Low-code platforms have been around for a few years. The increasing demand for churning applications faster but having fewer supply (resources) triggered the creation of the low-code market. Initially, citizen developers quickly created simple apps that were short-lived. Over time, low-code platforms have matured and the application lifecycle needs have also expanded.
A major portion of IT budgets go into the development and maintenance of core enterprise applications. This includes LoB apps and apps with emerging cloud-native architecture which is built by mainstream developers and not business users.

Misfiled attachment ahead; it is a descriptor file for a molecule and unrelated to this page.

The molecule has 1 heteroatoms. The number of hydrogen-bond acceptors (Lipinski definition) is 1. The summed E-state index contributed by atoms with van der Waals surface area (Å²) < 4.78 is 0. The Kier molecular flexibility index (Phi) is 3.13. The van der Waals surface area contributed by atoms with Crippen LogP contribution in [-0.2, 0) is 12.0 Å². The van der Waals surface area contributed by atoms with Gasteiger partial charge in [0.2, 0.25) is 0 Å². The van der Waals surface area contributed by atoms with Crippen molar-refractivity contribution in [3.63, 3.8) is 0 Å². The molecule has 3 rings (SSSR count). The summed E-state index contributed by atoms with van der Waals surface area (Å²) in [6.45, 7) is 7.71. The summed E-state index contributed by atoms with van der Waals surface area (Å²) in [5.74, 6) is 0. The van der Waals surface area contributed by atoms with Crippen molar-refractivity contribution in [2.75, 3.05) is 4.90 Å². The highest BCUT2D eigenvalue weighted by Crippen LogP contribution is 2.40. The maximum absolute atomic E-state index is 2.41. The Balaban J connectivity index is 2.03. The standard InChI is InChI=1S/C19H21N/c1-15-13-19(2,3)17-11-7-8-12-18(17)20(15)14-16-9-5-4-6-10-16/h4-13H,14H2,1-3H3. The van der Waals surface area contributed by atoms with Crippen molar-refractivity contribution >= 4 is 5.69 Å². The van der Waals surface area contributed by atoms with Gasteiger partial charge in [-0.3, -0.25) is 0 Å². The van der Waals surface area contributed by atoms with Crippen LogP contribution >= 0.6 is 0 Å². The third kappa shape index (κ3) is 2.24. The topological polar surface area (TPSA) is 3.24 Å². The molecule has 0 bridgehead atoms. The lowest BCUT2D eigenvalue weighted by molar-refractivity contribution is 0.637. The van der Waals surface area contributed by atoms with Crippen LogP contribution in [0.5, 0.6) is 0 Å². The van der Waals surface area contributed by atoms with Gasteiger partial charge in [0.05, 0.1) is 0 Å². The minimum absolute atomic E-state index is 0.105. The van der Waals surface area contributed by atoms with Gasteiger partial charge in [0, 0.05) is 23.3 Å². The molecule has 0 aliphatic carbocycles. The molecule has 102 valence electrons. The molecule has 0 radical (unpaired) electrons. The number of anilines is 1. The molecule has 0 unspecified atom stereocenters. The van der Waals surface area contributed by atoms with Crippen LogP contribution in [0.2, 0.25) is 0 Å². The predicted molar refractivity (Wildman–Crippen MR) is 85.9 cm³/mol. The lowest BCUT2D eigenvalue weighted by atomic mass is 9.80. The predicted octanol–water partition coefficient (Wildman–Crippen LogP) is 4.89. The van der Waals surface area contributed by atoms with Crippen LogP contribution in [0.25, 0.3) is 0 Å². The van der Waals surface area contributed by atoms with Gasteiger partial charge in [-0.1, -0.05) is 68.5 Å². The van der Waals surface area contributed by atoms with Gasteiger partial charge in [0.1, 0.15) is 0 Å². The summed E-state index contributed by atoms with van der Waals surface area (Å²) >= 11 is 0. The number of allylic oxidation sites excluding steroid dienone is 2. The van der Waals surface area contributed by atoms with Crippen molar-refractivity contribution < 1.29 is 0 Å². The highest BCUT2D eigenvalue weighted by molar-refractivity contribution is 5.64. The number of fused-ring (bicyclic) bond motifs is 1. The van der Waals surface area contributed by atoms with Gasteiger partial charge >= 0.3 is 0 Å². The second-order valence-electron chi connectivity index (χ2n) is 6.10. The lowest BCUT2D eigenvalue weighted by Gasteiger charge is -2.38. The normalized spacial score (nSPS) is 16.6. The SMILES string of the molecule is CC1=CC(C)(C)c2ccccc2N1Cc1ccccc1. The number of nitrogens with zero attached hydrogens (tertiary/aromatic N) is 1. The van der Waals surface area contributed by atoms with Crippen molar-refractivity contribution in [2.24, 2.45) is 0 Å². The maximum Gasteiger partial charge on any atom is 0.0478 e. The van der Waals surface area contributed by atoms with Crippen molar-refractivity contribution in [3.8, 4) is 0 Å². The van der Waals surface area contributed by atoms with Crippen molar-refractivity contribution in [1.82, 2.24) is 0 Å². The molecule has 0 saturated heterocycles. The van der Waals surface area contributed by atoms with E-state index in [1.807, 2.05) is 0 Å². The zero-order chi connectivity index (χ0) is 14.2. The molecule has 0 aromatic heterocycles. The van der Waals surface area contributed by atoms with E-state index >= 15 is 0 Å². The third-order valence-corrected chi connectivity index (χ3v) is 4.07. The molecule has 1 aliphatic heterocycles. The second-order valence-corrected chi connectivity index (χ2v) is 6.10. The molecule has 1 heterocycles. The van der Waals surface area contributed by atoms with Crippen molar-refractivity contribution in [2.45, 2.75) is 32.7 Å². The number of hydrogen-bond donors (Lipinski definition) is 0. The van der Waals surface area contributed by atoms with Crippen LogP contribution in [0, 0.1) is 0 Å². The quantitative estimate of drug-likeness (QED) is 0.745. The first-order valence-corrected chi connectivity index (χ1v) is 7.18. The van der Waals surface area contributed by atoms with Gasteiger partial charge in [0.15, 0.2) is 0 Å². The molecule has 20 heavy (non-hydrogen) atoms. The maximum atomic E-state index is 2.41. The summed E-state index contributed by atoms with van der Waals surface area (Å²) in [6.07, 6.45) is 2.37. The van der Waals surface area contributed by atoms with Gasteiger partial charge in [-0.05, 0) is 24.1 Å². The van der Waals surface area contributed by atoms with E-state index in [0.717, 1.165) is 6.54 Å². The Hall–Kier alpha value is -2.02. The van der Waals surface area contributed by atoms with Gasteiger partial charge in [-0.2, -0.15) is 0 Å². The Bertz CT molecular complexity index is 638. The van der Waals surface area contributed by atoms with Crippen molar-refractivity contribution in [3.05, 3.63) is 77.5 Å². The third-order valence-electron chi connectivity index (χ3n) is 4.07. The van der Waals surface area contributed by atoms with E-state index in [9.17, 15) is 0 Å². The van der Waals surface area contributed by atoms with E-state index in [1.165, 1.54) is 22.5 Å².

Open low-code platforms, to a large extent, aims to address the pain points of developers trying to build mainstream enterprise applications. With such platforms, businesses can be sure of better adoption amongst developers and thereby ensure a faster release cycle of quality applications without straining IT budget.
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